If only it were that easy, right? The thing is you have to take your travel companions into consideration. If you’re a pool and mai tai kinda person and your travel companion likes to be forever on the go, y’all got some compromising to do. Maybe they spend a day chillin’ with you and you spend a day living large with them, and another day you each do your own thing. Maybe you split your days into busy time and lounging time. It doesn’t matter what arrangement you come up with as long as both of you are happy with it.

    Be an organized packer

    Nothing wrecks a vacation like leaving the credit card, event tickets, or some other necessity (that can’t be cheaply or easily replaced) at home. Make a list for your trip if you have to. Or better yet, make a master list of all the things you might need, laminate it, and then use a whiteboard or china marker to check off each item as you pack it. Wipe it clean when you’re done and keep it in your suitcase between trips. That way, as soon as you open your suitcase, you’ve got the checklist.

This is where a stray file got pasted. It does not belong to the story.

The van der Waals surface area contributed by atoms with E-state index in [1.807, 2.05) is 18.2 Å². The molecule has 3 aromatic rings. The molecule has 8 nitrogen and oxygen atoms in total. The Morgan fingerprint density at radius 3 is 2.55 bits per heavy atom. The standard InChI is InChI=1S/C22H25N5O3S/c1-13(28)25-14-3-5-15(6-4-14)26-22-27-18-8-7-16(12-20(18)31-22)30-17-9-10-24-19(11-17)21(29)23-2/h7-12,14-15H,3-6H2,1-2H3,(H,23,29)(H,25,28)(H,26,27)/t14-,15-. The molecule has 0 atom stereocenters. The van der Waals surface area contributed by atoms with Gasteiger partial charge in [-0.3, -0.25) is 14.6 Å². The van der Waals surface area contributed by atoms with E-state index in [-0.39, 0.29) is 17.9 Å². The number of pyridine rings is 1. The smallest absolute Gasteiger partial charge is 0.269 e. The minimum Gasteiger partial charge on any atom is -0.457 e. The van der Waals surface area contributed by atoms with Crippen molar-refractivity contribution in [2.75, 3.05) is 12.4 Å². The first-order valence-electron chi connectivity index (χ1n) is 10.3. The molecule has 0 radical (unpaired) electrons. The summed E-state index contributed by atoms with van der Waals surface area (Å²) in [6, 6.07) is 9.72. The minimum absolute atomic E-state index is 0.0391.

If you always forget the same thing, put a simple reminder note in your suitcase and leave it in there between trips.

    Allow Some Wiggle Room

    It’s easy to over plan or to be rigid in your schedule, but that’s not good planning, that’s just a recipe for seeing whose fuse blows first. It’s also where your “must do,” “want to,” and “if time” lists come in. Instead of having a rigid schedule, you have one activity from each list in mind for each day. If your must do activity is sooo enjoyable or engrossing that you want to stay longer, or traffic is moving super slow, you just kick the “if time” activity off the day’s roster. Easy peasy.